[Homeroast] Distilled H2O

Brian Kamnetz bkamnetz at gmail.com
Tue Jun 4 15:38:04 CDT 2013


This discussion has been interesting to me. I moved to SE Minnesota a
couple years ago and have had the darnedest time getting my coffee to taste
good since. It tastes good when I visit in Wisconsin, where the groundwater
is much better tasting, so I assume that the water here is the problem. I
tried several things and finally have settled on even parts Walmart spring
water (bottled in Chippewa Falls, WI), Walmart distilled water, and local
tap water filtered through a Brita pitcher. This is a new experience for
me. Guess in the past I didn't know how good I had it with tasty tap water.

Brian



On Tue, Jun 4, 2013 at 3:29 PM, Dennis True <dennist3 at gmail.com> wrote:

> after that I think I will go pollute some water by heating it up and taking
> some coffee beans ground up and mixing them together Who's with me?
>
>
> On Tue, Jun 4, 2013 at 3:58 PM, Kirk Janowiak <kirk at angelwoodcreative.com
> >wrote:
>
> > Let me say, with respect to read each, readings, and general knowledge
> > about water and water quality... Been there, done that, got the T-shirt.
> > Fisheries science (with the associated discipline of water quality and
> > water quality management) are part of my professional training.
> >
> > Two more comments & I am done:
> >
> > 1. Rainwater is NOT distiller, except in theory. Once the droplets
> > are nucleated or cohese to form falling drops, they are already laden
> with
> > carbon dioxide, lowering the pH to just below 6, and then dissolving into
> > solution any number of airborne pollutants that may be measured in parts
> > per thousand to parts per hundred! YMMV depending on location. Lowest
> > levels, as you might expect, are in Antarctica, but even there you'll
> find
> > ppm of DDT and a couple other organics. By comparison, arsenic (not the
> > scary toxin it is made out to be) in ground water in high arsenic areas
> is
> > measured in parts per trillion or billion. Too small for even an
> > accumulating agent to cause ill effects. I'd NEVER recommend drinking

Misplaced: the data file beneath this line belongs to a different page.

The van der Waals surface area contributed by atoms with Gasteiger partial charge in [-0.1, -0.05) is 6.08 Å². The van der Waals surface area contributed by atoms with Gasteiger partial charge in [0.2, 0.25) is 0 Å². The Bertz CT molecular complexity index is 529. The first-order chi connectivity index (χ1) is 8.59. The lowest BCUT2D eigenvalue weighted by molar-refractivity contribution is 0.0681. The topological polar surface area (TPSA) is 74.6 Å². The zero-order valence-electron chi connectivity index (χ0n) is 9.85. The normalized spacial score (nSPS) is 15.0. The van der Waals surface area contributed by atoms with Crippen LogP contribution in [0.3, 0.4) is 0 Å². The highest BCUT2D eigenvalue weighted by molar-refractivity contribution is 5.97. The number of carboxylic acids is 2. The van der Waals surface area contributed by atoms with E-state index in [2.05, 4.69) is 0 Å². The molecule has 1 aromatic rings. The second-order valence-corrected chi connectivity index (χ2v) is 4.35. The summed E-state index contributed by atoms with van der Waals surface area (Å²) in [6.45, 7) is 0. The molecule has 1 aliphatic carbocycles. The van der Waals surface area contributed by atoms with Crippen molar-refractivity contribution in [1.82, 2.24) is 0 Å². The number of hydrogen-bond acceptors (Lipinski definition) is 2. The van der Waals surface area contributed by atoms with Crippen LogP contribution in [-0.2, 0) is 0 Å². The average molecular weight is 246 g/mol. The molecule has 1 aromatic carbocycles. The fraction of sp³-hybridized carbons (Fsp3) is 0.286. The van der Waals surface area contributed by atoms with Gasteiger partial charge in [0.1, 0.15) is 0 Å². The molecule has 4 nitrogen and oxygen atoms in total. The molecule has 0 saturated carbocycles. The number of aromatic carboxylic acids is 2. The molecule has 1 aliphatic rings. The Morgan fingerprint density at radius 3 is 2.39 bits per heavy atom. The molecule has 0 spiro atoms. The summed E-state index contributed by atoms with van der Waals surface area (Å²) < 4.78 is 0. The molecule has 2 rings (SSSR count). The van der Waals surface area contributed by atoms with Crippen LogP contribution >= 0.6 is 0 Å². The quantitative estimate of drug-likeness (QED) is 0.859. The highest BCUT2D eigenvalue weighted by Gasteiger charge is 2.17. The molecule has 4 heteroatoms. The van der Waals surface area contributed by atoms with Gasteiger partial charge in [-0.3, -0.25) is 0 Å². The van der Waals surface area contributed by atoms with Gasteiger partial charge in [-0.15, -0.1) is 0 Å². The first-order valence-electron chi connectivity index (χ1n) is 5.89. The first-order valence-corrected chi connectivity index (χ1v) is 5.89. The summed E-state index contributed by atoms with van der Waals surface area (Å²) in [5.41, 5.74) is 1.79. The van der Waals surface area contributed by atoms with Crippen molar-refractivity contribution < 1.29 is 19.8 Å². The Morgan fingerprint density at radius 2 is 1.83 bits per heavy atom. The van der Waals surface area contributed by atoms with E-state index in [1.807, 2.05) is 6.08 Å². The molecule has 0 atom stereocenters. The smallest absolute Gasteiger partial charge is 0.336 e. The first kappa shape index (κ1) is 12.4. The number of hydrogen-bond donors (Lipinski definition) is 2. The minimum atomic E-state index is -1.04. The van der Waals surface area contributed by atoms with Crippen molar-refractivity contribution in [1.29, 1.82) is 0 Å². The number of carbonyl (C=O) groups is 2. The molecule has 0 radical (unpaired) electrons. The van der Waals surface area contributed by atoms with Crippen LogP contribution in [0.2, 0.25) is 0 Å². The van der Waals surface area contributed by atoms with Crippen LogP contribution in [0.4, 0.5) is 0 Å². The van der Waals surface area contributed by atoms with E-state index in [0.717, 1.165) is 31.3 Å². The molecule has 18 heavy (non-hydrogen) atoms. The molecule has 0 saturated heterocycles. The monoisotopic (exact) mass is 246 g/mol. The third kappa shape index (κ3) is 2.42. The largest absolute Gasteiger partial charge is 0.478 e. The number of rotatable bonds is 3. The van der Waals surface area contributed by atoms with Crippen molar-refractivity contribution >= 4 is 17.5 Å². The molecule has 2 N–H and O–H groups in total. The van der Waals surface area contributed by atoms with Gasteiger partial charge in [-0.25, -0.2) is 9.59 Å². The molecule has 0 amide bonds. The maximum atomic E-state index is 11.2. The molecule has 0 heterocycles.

> > rainwater over any but the rarest place I the continental 48. Make mine
> > deep limestone aquifer groundwater, please.
> >
> > 2. If your sources are stating that minerals in water are not taken up
> > properly-- and likely trying to get you to accept chelates minerals,
> > instead; you should be suspicious of the source.
> > >>Moreover, distilled water does attach itself to compounds and leach
> them,
> > but not to minerals that have been incorporated into cells, it leaches
> > disposed waste such as salts. <<
> >
> > Nope. Osmotic potential does not ignore minerals. Sodium, potassium,
> > calcium, chlorides, carbonates, and others are carried by water in & out
> of
> > the cell; some through special membrane channels that are there just for
> > that purpose. You may call sodium a "waste" or "salt," if you like, but
> it
> > comes into you mainly as the mineral sodium chloride (a salt that is a
> > mineral).
> >
> > Sorry...3rd comment. My point is that for most people in most of our
> > country, stuff dissolved in our water is not as bad for them as is often
> > reported. In some urbanized areas, taking out lead and organics is a good
> > idea, but low energy filtration will preserve the buffering capability of
> > the water that is lost through distillation and preserve the healthful
> > benefits of the dissolved minerals.
> >
> > I say with others here, do what you think is best and what tastes best
> for
> > your coffee. We will just have to agree to disagree on the healthful
> > benefits of drinking distilled water.
> >
> > Respectfully,
> > Kirk (resident middle of the roader)
> >
> > On Tuesday, June 4, 2013, J3R wrote:
> >